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Get started with vRealize Orchestrator with PowerCLI

You can use PowerCLI to automate tasks in vRealize Orchestrator 8.1. Use cmdlets through the Scriptable Task feature or from a workflow in vRealize Orchestrator.

VRealize Orchestrator 8.1 now enables you to run scripts in other languages, including PowerCLI. This simplifies task automation across a vSphere environment.

Previous versions of vRealize Orchestrator only supported JavaScript as a scripting language; you could only access commands via JavaScript. This complicated certain tasks that require other languages, such as integration with Microsoft products, which require PowerShell. However, this did not prevent admins from successfully developing customized workflows.

Scriptable Tasks vs. actions

When you run a PowerCLI script in vRealize Orchestrator, you can run it as either a Scriptable Task or an action. Actions represent static script functions that you can drag into a workflow. You can reuse code you use in actions over and over, even inside Scriptable Tasks. You can organize actions into modules, which represent groups of specific actions.

When you run a workflow with Scriptable Tasks, the workflow executes these tasks in each new execution runtime as a distinct workflow item.

How to run a PowerCLI script in vRealize Orchestrator

You could previously execute PowerShell code from vRealize Orchestrator, but you could not natively run that script in a vRealize Orchestrator server. The system required you to set up a Windows host to run the script for you.

vRO 8.1 PowerShell plugin workflow
You can use a plugin to create a specific workflow that enables you to run a PowerShell script.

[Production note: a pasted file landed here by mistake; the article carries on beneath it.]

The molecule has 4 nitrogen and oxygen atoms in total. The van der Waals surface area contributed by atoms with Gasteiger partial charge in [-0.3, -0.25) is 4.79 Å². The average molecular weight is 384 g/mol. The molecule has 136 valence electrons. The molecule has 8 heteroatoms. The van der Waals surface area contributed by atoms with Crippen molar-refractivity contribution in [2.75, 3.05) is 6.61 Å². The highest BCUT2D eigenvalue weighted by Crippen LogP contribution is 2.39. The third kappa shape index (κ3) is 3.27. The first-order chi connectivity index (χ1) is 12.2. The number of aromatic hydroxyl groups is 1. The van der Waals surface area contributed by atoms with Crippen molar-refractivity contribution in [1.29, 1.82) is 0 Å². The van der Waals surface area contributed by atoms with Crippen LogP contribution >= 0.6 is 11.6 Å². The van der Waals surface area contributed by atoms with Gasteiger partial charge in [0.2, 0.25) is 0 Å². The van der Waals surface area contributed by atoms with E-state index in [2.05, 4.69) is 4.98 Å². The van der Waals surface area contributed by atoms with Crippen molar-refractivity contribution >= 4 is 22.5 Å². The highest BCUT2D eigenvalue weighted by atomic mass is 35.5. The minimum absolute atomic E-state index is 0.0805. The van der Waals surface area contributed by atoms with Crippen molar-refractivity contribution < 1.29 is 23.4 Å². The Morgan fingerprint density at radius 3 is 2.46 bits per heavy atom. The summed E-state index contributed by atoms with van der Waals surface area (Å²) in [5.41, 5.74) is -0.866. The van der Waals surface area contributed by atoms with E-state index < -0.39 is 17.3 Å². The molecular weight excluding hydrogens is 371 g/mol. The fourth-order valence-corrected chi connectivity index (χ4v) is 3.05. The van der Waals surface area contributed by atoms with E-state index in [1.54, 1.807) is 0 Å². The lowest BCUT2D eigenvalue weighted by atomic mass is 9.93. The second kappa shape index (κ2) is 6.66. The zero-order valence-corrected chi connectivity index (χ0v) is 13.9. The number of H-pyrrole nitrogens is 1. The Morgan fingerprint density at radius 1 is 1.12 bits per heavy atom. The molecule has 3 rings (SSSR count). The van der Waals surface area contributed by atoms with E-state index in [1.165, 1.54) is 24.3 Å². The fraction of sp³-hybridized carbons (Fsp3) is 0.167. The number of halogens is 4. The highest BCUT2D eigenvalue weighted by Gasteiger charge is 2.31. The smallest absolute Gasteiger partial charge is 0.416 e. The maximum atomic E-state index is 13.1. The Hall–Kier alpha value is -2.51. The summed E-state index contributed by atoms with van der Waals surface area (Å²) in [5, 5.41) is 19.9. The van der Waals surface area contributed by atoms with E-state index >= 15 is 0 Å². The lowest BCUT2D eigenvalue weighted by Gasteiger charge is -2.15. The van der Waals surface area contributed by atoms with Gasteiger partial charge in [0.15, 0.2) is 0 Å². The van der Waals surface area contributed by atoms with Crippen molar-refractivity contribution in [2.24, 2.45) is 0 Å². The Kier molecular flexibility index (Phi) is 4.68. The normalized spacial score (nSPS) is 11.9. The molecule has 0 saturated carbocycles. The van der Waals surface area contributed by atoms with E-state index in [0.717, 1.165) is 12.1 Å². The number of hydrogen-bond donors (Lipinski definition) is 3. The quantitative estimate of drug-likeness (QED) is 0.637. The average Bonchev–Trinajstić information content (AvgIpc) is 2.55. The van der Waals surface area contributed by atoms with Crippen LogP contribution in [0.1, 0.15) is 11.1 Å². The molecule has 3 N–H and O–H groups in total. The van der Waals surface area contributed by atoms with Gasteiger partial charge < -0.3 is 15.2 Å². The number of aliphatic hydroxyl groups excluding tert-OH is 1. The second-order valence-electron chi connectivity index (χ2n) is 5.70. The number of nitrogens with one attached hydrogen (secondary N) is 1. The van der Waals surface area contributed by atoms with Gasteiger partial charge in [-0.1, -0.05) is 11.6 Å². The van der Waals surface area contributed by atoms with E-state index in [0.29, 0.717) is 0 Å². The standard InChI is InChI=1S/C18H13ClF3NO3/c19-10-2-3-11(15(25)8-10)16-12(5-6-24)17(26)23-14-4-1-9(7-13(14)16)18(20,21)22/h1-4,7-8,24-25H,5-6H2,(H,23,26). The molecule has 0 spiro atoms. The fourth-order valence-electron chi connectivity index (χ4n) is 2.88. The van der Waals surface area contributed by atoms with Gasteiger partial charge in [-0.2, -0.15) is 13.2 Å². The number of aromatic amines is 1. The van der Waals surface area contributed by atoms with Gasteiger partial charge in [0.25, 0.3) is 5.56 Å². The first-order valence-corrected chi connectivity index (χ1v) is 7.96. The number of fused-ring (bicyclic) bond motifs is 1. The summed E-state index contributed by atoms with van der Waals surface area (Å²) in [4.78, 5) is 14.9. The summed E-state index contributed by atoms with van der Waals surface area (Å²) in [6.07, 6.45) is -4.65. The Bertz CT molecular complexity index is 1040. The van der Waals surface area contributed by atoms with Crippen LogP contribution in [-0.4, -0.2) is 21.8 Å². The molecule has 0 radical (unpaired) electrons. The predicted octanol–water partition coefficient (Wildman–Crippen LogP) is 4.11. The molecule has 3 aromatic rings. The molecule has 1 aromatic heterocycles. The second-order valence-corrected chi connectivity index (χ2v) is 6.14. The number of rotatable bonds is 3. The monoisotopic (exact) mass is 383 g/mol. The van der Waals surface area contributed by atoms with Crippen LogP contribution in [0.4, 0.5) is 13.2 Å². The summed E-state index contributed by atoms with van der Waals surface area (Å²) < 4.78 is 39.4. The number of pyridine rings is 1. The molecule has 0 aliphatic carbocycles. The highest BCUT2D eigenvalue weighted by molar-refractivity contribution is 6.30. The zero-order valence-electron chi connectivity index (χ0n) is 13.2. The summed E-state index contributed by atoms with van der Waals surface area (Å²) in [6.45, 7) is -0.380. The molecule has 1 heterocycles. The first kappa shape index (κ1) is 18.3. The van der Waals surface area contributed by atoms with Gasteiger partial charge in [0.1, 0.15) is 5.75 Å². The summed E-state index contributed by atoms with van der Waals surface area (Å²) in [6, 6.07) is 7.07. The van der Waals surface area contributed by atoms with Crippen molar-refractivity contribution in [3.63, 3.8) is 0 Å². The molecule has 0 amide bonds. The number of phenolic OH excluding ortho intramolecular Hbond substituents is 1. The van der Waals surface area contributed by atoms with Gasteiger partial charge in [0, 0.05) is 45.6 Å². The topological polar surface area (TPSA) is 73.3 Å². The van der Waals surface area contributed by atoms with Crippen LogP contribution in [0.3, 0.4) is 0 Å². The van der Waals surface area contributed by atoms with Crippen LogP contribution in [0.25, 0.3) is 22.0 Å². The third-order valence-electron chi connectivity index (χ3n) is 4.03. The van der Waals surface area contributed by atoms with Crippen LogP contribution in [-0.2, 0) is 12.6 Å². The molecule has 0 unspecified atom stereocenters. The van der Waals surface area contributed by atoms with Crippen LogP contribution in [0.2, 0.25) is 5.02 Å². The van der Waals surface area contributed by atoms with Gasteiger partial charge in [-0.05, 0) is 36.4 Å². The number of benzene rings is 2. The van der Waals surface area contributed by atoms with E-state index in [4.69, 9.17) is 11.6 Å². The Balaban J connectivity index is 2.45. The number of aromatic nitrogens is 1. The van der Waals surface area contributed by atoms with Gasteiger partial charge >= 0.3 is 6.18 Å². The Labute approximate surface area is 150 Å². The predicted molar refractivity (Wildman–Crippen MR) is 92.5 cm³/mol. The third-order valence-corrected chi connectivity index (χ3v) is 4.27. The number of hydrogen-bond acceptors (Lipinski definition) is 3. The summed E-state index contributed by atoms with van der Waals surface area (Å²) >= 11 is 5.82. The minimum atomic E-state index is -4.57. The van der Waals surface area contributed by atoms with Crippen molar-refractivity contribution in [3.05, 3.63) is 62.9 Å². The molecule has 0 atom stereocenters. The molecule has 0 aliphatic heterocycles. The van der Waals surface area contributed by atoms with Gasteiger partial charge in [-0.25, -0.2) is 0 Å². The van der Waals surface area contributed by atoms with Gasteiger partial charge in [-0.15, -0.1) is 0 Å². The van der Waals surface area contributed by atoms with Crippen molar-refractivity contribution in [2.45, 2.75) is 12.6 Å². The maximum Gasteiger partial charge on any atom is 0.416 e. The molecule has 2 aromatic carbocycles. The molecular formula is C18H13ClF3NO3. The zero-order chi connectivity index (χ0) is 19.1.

The interpreter for your selected scripting language processes any scripts that you place into a Scriptable Task on the server. This eliminates the requirement for additional hosts.

vRO 8.1 PowerCLI language choice
VRealize Orchestrator 8.1 still supports JavaScript as a language, but it now supports PowerCLI, Node.js and Python natively.

You likely use PowerCLI more often than Node.js or Python. PowerCLI -- a PowerShell extension from VMware -- enables VMware administrators to directly invoke useful commands for a VMware environment, such as creating or configuring VMs at scale.

PowerCLI scriptable task default
When you create a new scriptable task with PowerCLI, it defaults to code that you can run immediately; from there, you can use PowerCLI cmdlets.

To test this feature, begin by creating a simple script that reports all VMs that have a snapshot.

Use the get-vm | get-snapshot command, and then format it to display the relevant fields:

get-vm | get-snapshot | format-table created,VM,@{label="Size in GB";Expression={"{0:N2}" -f (
$_.SizeGB)}}

If your vCenter server has a self-signed certificate, you might fail to create a connection. Input a command to instruct PowerCLI to ignore any invalid certificates, such as:

Set-PowerCLIConfiguration -InvalidCertificateAction Ignore -ParticipateInCeip:$false -Scope Session -Confirm:$false

Then, connect to your vCenter server with your credentials with the command Connect-VIServer. Because this command runs without user interaction, input parameters for server, user and password:

Connect-VIServer -Server $inputs.server -Protocol https -User $inputs.user  -Password $inputs.password

If you run the task from a Scriptable Task workflow, it might show an error message indicating you have run out of memory. To avoid this error, ensure you have more than 64 MB of memory available before executing these tasks.

Action elements

Action elements enable you to reserve a certain amount of RAM when you execute tasks through PowerCLI. You cannot do this with a Scriptable Task, but you can work around that issue by writing your script in an action and then executing the action from a workflow.

For example, you can reserve 512 MB RAM for the Runtime Limit under properties.

vRO 8.1 PowerCLI action
Write a script to reserve RAM in an action, then execute that action from a workflow to work around the limitations of Scriptable Tasks.

When you execute an action from a workflow, vRealize Orchestrator logs the action.

vRO 8.1 snapshot report result
VRealize Orchestrator can log an action such as reporting a list of VMs with snapshots.

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